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Discussion Starter #1
I used to play a round of golf every week, up until about five years ago. I was terrible (30+ handicap) but I enjoyed the hell out of it.

Just recently I've been looking into starting again with a cheap half-set of clubs and a bag from Decathlon (€200), plus the necessary balls, tees, and such.

I took a trip out to our local public (nine hole) course to walk around and found it quite nice, along with a driving range and a putting practice green. €25/round. €7.50 for two buckets of balls for the range. All good so far.

It turns out that in order to play on any French golf course it appears you need a "license" issued by the French Golf Federation, which involves required lessons from the club "pro" and a test. Don't want the lessons (at least to start with) and the test idea annoys the heck out of me. All I want is a "good walk spoiled' and a couple of pleasant hours wacking a little ball around.

Is the license thing correct? If so I'll play petanque...
 

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I used to play a round of golf every week, up until about five years ago. I was terrible (30+ handicap) but I enjoyed the hell out of it.

Just recently I've been looking into starting again with a cheap half-set of clubs and a bag from Decathlon (€200), plus the necessary balls, tees, and such.

I took a trip out to our local public (nine hole) course to walk around and found it quite nice, along with a driving range and a putting practice green. €25/round. €7.50 for two buckets of balls for the range. All good so far.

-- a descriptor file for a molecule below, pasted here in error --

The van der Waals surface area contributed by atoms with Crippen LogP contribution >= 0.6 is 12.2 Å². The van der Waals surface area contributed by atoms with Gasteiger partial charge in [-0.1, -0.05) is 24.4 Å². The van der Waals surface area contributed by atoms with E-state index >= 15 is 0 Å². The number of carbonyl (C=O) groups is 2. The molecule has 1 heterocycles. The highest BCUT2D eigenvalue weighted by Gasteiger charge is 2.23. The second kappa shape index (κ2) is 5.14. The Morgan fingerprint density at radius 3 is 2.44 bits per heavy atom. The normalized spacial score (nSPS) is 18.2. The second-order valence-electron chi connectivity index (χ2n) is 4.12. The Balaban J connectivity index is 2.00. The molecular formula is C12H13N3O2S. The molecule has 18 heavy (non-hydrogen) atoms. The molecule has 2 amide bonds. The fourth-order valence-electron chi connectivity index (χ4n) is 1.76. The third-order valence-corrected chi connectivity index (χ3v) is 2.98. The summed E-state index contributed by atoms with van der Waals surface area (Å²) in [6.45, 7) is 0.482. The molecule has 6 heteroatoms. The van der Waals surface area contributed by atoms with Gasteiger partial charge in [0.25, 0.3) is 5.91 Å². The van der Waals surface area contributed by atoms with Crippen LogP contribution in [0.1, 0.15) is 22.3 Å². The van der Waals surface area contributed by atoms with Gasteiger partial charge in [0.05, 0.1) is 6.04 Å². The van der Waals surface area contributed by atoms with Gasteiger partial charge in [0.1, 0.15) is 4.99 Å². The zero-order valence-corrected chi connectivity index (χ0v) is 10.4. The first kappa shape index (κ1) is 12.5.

It turns out that in order to play on any French golf course it appears you need a "license" issued by the French Golf Federation, which involves required lessons from the club "pro" and a test. Don't want the lessons (at least to start with) and the test idea annoys the heck out of me. All I want is a "good walk spoiled' and a couple of pleasant hours wacking a little ball around.

Is the license thing correct? If so I'll play petanque...
Pretty much (and getting your card is also something of an international thing), but with some of those short courses you can take out a sort of short-term membership which includes lessons (a good way of improving your game and meeting others) and allows you to play by yourself or with someone else as long as you don't interfere with other players and get out of their way when they are coming through. Most good clubs will not allow you to play without the card, or without taking lessons, because of the interference with others.
 

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You will also need to have insurance .. in case you hit someone with your ball or your club i.e. your club flies out of your hands. And a medical certificate.
The insurance is cheap and the med cert is usually free from your MT.
 

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I have not been to the field for a long time due to quarantine. Sitting at home, I decided to pick up a new golf club here golf-hook.com/reviews/best-titleist-drivers/ I chose the Titleist AP1 golf club for myself. I consider this to be one of the most gentle irons designed especially for players with intermediate to high handicap levels. He can hit high and has a low center of gravity. Strong and long-lasting flight is ensured by the low speed of rotation of this club. It was possible to hold the green because of the large landing angle, but it was not suitable for a knockdown. I can't wait to get back to the field again.
 

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Discussion Starter #6
...I decided to pick up a new golf club here golf-hook.com/reviews/best-titleist-drivers/ I chose the Titleist AP1 golf club for myself. I consider this to be one of the most gentle irons designed especially for players with intermediate to high handicap levels.
I have ordered an 18 degree driving iron (aka a "cleek") for €40 that I haven't got an chance of hitting well. A good friend of mine suggested doing this many years ago as it really confuses good golfers when they see a rank beginner with one of these things in their bag...:rolleyes:
I'm also re-reading Harry Vardon's "The Complete Golfer" and Ben Hogan's "Five Lessons".
Start at the beginning (again).
 
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